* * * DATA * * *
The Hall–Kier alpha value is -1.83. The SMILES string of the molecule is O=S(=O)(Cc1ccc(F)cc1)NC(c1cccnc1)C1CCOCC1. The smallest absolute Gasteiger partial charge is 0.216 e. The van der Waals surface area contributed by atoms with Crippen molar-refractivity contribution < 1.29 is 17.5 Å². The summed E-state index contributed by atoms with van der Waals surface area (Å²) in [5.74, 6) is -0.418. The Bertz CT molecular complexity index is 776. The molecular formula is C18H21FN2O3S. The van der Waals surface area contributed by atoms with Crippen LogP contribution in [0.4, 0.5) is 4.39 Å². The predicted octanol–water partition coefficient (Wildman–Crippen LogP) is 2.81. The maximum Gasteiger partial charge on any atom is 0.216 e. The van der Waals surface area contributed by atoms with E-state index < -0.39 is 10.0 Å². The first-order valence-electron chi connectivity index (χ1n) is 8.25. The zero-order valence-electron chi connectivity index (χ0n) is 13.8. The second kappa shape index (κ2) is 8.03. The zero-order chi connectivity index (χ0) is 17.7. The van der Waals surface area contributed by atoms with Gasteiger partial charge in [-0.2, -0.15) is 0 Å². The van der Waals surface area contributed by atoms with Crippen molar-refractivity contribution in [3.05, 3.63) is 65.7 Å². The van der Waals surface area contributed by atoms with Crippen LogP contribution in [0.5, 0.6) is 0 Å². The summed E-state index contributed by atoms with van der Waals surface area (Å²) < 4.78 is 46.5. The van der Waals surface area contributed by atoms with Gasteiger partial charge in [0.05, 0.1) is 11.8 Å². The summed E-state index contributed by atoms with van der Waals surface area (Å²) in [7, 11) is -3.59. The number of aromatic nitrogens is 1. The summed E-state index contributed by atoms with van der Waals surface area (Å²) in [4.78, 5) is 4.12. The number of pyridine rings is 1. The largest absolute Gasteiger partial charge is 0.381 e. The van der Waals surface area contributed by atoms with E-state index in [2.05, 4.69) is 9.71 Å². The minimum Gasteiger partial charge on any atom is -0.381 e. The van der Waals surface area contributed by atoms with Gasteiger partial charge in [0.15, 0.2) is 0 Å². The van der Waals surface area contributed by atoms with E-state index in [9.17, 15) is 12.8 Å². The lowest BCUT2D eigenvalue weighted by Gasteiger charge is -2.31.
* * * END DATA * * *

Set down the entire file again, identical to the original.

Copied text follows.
The Hall–Kier alpha value is -1.83. The SMILES string of the molecule is O=S(=O)(Cc1ccc(F)cc1)NC(c1cccnc1)C1CCOCC1. The smallest absolute Gasteiger partial charge is 0.216 e. The van der Waals surface area contributed by atoms with Crippen molar-refractivity contribution < 1.29 is 17.5 Å². The summed E-state index contributed by atoms with van der Waals surface area (Å²) in [5.74, 6) is -0.418. The Bertz CT molecular complexity index is 776. The molecular formula is C18H21FN2O3S. The van der Waals surface area contributed by atoms with Crippen LogP contribution in [0.4, 0.5) is 4.39 Å². The predicted octanol–water partition coefficient (Wildman–Crippen LogP) is 2.81. The maximum Gasteiger partial charge on any atom is 0.216 e. The van der Waals surface area contributed by atoms with E-state index < -0.39 is 10.0 Å². The first-order valence-electron chi connectivity index (χ1n) is 8.25. The zero-order valence-electron chi connectivity index (χ0n) is 13.8. The second kappa shape index (κ2) is 8.03. The zero-order chi connectivity index (χ0) is 17.7. The van der Waals surface area contributed by atoms with Gasteiger partial charge in [-0.2, -0.15) is 0 Å². The van der Waals surface area contributed by atoms with Crippen molar-refractivity contribution in [3.05, 3.63) is 65.7 Å². The van der Waals surface area contributed by atoms with Crippen LogP contribution in [0.5, 0.6) is 0 Å². The summed E-state index contributed by atoms with van der Waals surface area (Å²) < 4.78 is 46.5. The van der Waals surface area contributed by atoms with Gasteiger partial charge in [0.05, 0.1) is 11.8 Å². The summed E-state index contributed by atoms with van der Waals surface area (Å²) in [7, 11) is -3.59. The number of aromatic nitrogens is 1. The summed E-state index contributed by atoms with van der Waals surface area (Å²) in [4.78, 5) is 4.12. The number of pyridine rings is 1. The largest absolute Gasteiger partial charge is 0.381 e. The van der Waals surface area contributed by atoms with E-state index in [2.05, 4.69) is 9.71 Å². The minimum Gasteiger partial charge on any atom is -0.381 e. The van der Waals surface area contributed by atoms with Gasteiger partial charge in [0.15, 0.2) is 0 Å². The van der Waals surface area contributed by atoms with E-state index in [9.17, 15) is 12.8 Å². The lowest BCUT2D eigenvalue weighted by Gasteiger charge is -2.31.